Sunday, July 14, 2013
Not Zen 67: Reversal of Movement
John unbuttoned his jacket and hung it over his office chair. He nodded. With his left hand, he picked up a stack of papers.
His hair had turned gray during his years of work for charities. Then he'd started his own cause. He'd built a mid-sized enterprise that served health care to the poor. Where once he had greeted every visitor in faded, torn clothes, he now solicited donations in a suit. Where once his office had been open to the street, now its door lay wide to a reception area.
"Yes, I wear nice clothes," he said. He didn't stop his work to chat with the visitor. He read the final paragraph of the top document and signed it.
"And you have a bed in your office?" His visitor pointed to the cot in the corner.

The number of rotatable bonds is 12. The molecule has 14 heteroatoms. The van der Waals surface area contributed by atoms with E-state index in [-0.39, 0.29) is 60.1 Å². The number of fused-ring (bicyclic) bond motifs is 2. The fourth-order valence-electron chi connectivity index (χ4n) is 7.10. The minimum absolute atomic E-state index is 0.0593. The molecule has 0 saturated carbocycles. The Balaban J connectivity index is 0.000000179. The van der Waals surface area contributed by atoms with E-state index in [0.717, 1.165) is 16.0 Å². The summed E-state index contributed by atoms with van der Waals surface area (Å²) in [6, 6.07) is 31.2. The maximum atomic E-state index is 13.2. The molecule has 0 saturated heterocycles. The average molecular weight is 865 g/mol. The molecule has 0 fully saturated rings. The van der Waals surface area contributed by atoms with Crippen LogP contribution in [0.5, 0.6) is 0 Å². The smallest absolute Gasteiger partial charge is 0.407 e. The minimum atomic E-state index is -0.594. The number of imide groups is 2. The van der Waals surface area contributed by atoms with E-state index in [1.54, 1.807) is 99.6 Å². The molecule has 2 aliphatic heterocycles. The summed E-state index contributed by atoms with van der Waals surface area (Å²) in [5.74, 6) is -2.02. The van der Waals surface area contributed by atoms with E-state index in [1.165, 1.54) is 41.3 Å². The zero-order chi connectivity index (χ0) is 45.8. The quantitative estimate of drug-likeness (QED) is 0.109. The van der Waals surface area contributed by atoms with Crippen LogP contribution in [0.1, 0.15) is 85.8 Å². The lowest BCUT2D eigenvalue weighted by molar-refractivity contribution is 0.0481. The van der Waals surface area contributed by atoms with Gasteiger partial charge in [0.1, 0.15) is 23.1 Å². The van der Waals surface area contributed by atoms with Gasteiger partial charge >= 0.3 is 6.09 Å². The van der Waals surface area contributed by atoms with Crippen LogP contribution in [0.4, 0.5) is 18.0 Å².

"Yes." He signed another form. "My back thinks that it's old and fragile. It doesn't like me to sleep on chairs or on the floor."
"You sleep at the office?"
"I've always slept in my offices. But I've never had a bed before last year."
"You nap during the day?"
"No." The administrator looked up. "I know you give money here and you seem shocked. But I make fold-out beds available to all my staff. It encourages them to stay."
"I see." The visitor looked around uncomfortably at the rich surroundings. "The place has grown a lot since I was here last."
"Yes. I can tell you approved of poverty better." The administrator sighed and sat down behind his desk. "I did, too. I thought that depriving myself of material goods would improve my spirit. Thanks to people like you, I found myself surrounded by plenty. I sought to give joy to others. Soon I found myself happy."
"Ah," said the visitor. He walked to the open doorway. He saw a doctor pass by, then another. "Now I understand. You have invoked the rule of reversal of movement. To achieve something, you first explore its opposite."
"I doubt it. " John turned back to his papers. “I didn't know about anything called that. It doesn't sound like it should work.”
"I've doubted the principle, too. But your life exemplifies it. Don't you explore a lot of sickness here?"
"More than I'd imagined possible."
"Same principle. By exploring sickness, you achieve health."